The Worshipful Company of Broderers, or The Brotherhood of The Holy Ghost of the City of London, was formed to promote and protect the art of embroidery, a major City trade in the Middle Ages.
Though the first hard evidence of their existence in the 13th century has been destroyed by fires and bomb damage, the Broderers are thought to have been around a lot longer.
The Company received a Grant of Arms in 1558, while Queen Elizabeth I granted its first Charter on 25th October 1561.
City functions used to take place at the Broderers’ Hall, originally part of a tenth century monastery at 36 Gutter Lane, off Cheapside, until it was destroyed by bombs in 1940. The Broderers are the only Livery Company to have their own Master’s Song, which the Master has to sing solo and seated at all dinners in reply to the Toast to the Company.
This is the official Broderers' Toast:
“The Worshipful Company of Broderers Root and Branch: May it continue and flourish for ever”.
The Broderers held their first embroidery exhibition in Mansion House’s Egyptian Hall in 1894, followed by a grander three-day show in the Mansion of the Royal School of Art Needlework, Kensington. There were 278 exhibitors and prizes awarded to a value of £240.
In 1982 the Court accepted the P.R.Levy Embroidery Trophy as a permanent prize for competition among Company Members, with entries judged by a panel appointed by the Royal School of Needlework. In recent years, the Competition has been widened to include all Freemen and Liverymen of the City of London, their spouses, and their children. This trophy is still awarded every two years.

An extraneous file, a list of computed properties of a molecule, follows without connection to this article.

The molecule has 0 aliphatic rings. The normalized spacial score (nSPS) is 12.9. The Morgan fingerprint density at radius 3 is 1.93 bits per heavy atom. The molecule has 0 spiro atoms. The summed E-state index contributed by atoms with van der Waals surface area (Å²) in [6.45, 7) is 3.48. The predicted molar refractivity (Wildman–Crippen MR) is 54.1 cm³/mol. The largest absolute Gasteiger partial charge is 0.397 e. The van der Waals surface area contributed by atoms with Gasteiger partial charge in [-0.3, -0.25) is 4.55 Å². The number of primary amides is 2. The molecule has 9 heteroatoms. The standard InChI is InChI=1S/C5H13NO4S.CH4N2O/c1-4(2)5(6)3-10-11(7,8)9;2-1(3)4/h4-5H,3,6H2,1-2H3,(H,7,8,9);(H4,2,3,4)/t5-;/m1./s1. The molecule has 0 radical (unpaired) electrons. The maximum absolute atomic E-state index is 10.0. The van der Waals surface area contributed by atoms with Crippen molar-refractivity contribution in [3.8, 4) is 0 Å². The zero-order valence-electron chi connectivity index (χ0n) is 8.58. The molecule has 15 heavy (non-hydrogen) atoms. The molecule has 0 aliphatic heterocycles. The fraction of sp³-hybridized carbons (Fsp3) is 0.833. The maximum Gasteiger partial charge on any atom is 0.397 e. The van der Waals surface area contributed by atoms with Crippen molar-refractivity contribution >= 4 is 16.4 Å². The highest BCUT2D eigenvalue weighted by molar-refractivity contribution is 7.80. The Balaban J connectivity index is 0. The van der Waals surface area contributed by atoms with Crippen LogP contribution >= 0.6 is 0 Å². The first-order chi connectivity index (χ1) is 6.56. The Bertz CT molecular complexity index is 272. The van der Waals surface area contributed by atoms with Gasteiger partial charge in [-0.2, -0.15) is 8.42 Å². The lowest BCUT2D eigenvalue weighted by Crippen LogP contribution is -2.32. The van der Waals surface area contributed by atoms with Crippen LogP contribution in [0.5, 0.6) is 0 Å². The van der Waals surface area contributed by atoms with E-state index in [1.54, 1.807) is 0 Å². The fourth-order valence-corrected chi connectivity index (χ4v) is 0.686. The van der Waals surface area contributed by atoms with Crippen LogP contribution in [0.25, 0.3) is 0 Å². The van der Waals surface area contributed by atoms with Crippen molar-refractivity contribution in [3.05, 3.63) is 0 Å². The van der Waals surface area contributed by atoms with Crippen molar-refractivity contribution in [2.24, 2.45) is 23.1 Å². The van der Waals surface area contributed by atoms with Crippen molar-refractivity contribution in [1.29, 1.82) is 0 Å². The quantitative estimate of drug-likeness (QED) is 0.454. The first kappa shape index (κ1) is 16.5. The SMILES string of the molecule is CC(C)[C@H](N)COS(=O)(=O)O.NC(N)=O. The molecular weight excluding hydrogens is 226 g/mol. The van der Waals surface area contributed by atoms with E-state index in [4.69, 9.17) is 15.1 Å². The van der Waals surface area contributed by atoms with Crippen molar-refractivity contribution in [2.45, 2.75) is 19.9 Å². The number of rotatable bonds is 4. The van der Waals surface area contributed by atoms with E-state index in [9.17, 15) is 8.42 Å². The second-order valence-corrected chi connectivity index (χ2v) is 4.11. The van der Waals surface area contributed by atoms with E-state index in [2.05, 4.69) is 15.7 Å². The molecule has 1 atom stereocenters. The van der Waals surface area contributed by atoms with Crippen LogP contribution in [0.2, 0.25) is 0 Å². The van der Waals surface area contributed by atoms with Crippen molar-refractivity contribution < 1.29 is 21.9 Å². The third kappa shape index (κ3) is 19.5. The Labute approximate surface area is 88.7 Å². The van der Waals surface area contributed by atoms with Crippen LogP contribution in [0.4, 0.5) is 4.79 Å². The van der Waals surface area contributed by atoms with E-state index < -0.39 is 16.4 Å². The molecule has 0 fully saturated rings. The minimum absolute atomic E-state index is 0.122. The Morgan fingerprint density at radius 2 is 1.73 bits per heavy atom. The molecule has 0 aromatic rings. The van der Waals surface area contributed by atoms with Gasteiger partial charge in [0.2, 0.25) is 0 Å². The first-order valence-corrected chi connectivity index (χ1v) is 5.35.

Broderers of today come from all walks of life with an increasing number being embroiderers, both professional and (often gifted) amateur. The Company continues to patronise the industry and to encourage excellence within the art through association with the Embroiderers’ Guild and support of the Royal School of Needlework, today a registered charity housed in Hampton Court Palace, as well as through continuing their competitions and exhibitions.
There are 110 Livery Companies ranked in order of seniority by the Court of Aldermen, initially in 1515, when there were 48 of which the Broderers was not one. That number reduced as a result of various mergers. However, many more Guilds were formed, received Royal Charters and became Livery Companies.
In 1837, the Court of Aldermen produced a revised list and on that the Broderers appeared as Number 48. New Companies are still being added to represent modern commerce and trades, their seniority being based on the date upon which they were granted letters patent by the Court of Aldermen.
The Company was honoured to be granted a new supplemental Charter by HM The Queen, signed in Council on 19th March 2019.
This new Charter can be viewed via this link: Charter.pdf
Updated: 9 Feb 2021